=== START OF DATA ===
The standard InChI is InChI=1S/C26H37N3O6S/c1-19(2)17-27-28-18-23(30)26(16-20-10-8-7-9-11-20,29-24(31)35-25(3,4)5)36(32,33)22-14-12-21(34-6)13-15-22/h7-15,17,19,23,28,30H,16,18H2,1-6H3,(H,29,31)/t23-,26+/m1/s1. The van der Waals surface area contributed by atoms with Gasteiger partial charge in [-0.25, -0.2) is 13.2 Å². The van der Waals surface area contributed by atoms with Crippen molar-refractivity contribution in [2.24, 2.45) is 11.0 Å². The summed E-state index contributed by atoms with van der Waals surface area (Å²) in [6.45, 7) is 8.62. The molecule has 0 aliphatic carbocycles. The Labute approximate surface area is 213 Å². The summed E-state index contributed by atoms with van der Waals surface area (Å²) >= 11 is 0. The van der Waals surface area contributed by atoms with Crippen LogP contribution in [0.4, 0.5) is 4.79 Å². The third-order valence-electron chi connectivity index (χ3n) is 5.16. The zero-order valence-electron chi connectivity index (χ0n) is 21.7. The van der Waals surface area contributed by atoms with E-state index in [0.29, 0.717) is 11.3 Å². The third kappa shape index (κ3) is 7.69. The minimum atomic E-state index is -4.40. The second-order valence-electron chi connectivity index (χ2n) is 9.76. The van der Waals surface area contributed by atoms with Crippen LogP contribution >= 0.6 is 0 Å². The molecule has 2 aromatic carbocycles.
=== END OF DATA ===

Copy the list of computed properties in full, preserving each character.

The standard InChI is InChI=1S/C26H37N3O6S/c1-19(2)17-27-28-18-23(30)26(16-20-10-8-7-9-11-20,29-24(31)35-25(3,4)5)36(32,33)22-14-12-21(34-6)13-15-22/h7-15,17,19,23,28,30H,16,18H2,1-6H3,(H,29,31)/t23-,26+/m1/s1. The van der Waals surface area contributed by atoms with Gasteiger partial charge in [-0.25, -0.2) is 13.2 Å². The van der Waals surface area contributed by atoms with Crippen molar-refractivity contribution in [2.24, 2.45) is 11.0 Å². The summed E-state index contributed by atoms with van der Waals surface area (Å²) in [6.45, 7) is 8.62. The molecule has 0 aliphatic carbocycles. The Labute approximate surface area is 213 Å². The summed E-state index contributed by atoms with van der Waals surface area (Å²) >= 11 is 0. The van der Waals surface area contributed by atoms with Crippen LogP contribution in [0.4, 0.5) is 4.79 Å². The third-order valence-electron chi connectivity index (χ3n) is 5.16. The zero-order valence-electron chi connectivity index (χ0n) is 21.7. The van der Waals surface area contributed by atoms with E-state index in [0.29, 0.717) is 11.3 Å². The third kappa shape index (κ3) is 7.69. The minimum atomic E-state index is -4.40. The second-order valence-electron chi connectivity index (χ2n) is 9.76. The van der Waals surface area contributed by atoms with Crippen LogP contribution >= 0.6 is 0 Å². The molecule has 2 aromatic carbocycles.